As years goes by you recognise different patterns in your life, given that you take your time and/or have the ability to reflect over which impact your behaviour have on the surroundings, and what this give you in some form of a ”brand” or which expectations people might have on you.
Your impact on others is usually composed by a number of subtle and more or less small elements that might be hard to wash out or even recognise in the daily clutter and distraction-filled existence called life – or maybe the part limited to living, weekday, whatever. Some people also define parts of these patterns as reputation, as for example Per Frykman in his unremitting propagation for the importance of your professional reputation, which I support wholeheartedly.
A couple of years ago I actually ordered an analysis of my Professional Rep by this guy, and it was one of the scariest things I’ve ever done in my life. This scariness told me quite a lot about my self confidence. I was quite affected by the feedback people gave. My fears when starting the survey was pendulating somewhere between getting really bad reviews and a compact silence in return, but I got an overwhelmingly positive picture of my reputation as a professional peer and have since then had that message in my tag line everywhere that i can possibly imagine.
Now is a time when I really find it necessary to take command over my business and really try to deal with my own value proposition and this isn’t so easy as one can believe, but it sure is a healthy clarifying process to go through.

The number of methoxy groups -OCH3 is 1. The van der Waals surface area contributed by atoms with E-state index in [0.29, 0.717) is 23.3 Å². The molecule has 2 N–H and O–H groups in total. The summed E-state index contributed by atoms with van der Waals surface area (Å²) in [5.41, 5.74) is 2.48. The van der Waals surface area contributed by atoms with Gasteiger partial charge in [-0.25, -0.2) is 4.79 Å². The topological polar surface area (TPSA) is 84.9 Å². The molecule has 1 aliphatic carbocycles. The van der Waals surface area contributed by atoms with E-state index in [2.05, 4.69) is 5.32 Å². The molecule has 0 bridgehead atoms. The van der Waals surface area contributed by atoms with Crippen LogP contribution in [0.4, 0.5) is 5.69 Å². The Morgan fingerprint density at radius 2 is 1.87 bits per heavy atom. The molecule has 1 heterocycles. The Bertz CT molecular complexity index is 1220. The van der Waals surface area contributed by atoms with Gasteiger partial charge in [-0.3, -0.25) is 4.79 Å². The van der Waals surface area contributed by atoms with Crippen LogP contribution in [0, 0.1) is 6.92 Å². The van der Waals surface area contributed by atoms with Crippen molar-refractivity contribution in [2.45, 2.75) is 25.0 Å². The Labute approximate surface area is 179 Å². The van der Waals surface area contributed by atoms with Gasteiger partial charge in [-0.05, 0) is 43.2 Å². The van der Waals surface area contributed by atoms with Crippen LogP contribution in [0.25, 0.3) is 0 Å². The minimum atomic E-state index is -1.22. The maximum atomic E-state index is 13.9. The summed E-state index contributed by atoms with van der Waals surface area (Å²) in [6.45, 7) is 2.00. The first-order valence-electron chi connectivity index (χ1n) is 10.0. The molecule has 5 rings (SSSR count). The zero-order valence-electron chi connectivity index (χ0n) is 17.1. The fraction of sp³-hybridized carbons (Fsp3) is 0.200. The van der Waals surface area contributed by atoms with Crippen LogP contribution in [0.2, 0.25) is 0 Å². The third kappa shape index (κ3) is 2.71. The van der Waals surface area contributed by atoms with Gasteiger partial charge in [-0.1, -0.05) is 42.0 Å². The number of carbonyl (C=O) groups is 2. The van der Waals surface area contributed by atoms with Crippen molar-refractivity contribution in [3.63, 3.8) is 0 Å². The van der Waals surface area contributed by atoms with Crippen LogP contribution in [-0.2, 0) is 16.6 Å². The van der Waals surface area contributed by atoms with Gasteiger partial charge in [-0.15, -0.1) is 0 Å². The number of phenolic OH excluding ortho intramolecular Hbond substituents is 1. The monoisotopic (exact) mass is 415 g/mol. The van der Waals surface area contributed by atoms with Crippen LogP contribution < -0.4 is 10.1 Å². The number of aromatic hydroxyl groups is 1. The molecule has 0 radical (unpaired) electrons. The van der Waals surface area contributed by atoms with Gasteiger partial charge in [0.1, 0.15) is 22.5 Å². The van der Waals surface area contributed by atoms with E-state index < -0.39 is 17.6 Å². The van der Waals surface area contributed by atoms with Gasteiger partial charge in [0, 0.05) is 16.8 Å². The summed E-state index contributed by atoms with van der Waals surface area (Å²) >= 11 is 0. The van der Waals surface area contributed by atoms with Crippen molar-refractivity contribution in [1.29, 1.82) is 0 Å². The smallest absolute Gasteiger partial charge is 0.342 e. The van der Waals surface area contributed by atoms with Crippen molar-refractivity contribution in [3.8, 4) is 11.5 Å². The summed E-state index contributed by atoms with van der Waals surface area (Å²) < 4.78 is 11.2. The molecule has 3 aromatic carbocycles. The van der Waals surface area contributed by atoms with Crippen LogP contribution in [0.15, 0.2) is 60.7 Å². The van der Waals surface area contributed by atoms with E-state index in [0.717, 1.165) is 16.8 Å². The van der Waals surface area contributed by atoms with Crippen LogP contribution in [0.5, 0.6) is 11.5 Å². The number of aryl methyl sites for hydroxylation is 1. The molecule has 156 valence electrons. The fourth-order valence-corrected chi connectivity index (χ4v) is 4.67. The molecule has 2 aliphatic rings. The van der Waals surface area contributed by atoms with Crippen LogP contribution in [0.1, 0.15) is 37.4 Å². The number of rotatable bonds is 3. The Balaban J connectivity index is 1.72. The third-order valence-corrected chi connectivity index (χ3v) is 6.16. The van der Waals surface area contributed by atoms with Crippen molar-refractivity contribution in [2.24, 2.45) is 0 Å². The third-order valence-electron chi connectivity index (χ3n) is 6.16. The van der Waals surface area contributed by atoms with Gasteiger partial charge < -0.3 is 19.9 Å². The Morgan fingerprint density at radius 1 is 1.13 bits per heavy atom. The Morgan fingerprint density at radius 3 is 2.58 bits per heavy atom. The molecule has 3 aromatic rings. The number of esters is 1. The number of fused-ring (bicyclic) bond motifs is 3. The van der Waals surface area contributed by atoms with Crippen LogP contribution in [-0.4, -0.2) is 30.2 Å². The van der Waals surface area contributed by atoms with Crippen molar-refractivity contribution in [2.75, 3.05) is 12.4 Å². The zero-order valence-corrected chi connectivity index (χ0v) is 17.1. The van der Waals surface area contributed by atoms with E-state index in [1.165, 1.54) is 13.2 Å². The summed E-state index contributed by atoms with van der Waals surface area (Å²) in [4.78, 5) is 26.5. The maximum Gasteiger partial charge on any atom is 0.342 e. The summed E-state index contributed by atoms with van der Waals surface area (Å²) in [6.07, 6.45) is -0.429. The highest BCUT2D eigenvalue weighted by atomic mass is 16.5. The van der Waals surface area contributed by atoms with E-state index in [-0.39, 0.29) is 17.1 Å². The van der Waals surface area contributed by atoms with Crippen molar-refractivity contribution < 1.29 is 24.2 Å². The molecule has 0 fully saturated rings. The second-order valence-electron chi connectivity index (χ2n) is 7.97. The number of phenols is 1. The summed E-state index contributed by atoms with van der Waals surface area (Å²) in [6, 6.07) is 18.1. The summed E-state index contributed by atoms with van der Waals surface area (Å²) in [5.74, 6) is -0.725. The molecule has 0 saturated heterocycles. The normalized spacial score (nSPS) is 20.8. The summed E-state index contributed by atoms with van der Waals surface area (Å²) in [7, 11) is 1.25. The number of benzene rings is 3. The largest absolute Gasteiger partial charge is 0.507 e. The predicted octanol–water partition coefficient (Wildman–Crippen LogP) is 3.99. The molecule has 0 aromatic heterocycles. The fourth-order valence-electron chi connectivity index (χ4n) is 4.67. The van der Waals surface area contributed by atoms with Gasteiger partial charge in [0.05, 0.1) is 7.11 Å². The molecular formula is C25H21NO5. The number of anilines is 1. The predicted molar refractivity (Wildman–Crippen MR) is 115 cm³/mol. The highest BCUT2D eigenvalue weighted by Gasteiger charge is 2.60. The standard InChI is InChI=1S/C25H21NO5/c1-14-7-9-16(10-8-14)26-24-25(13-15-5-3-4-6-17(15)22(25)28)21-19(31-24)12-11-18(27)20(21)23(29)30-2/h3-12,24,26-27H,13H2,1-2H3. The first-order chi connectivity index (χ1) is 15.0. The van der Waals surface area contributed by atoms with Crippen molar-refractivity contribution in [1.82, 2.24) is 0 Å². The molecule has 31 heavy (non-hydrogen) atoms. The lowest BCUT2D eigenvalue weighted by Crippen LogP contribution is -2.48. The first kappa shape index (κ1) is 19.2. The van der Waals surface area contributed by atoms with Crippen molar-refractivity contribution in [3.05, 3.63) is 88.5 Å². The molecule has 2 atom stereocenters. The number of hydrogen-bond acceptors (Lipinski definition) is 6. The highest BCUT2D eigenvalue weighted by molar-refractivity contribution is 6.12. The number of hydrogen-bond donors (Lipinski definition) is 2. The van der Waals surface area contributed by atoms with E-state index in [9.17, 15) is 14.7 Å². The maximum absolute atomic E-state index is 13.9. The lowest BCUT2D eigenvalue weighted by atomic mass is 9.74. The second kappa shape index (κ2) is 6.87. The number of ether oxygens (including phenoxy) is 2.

And when I grind this in my mind, I find one of the possibly not-so-wished elements that makes me ME… people often ask me for advice about this and that (I know I SHOULD bill more for this, but…) and I often find myself passing their wonderings on to the information Behemoth Of All Time – I Google. And I mean Google as a verb you know, not the sub-company of Alphabet.
Almost as often as I Google on behalf of others I wonder why people isn’t capable of googling themselves? I’m thinking about adding a title to my list of skills – ”professional Googler”. It has been like this for many years and I consider myself quite nerdy when coming to digital adoption and this whole pack of modern attributes. The somewhat strange thing is that I’m totally illiterate when it comes to for instance asking SQL-questions into a database, though I have somewhat figured out how to suck out information of systems when real need has arisen and no one has been nearby to ask for support.
One of the things I don’t understand about this is why people never learn how to get real benefit from their gadgets. Everyone of us can go bananas over some more or less stupid writings on the internet, but to actually fact-check (or find a tutorial of some sort, or to, digitally supported, solve their own daily issues) seem to be totally out of reach for many. How can that be?
Meanwhile I sit here and wonder if my key differentiator is that I’m a really skilled googler – therefore considered a nice, wise guy that people go to with their questions… is my true title maybe ”Google broker” then? Or should I call myself ”Search Engine(er)”…? Or maybe I should study to become a priest?
How du you differentiate yourself in order to succeed in business?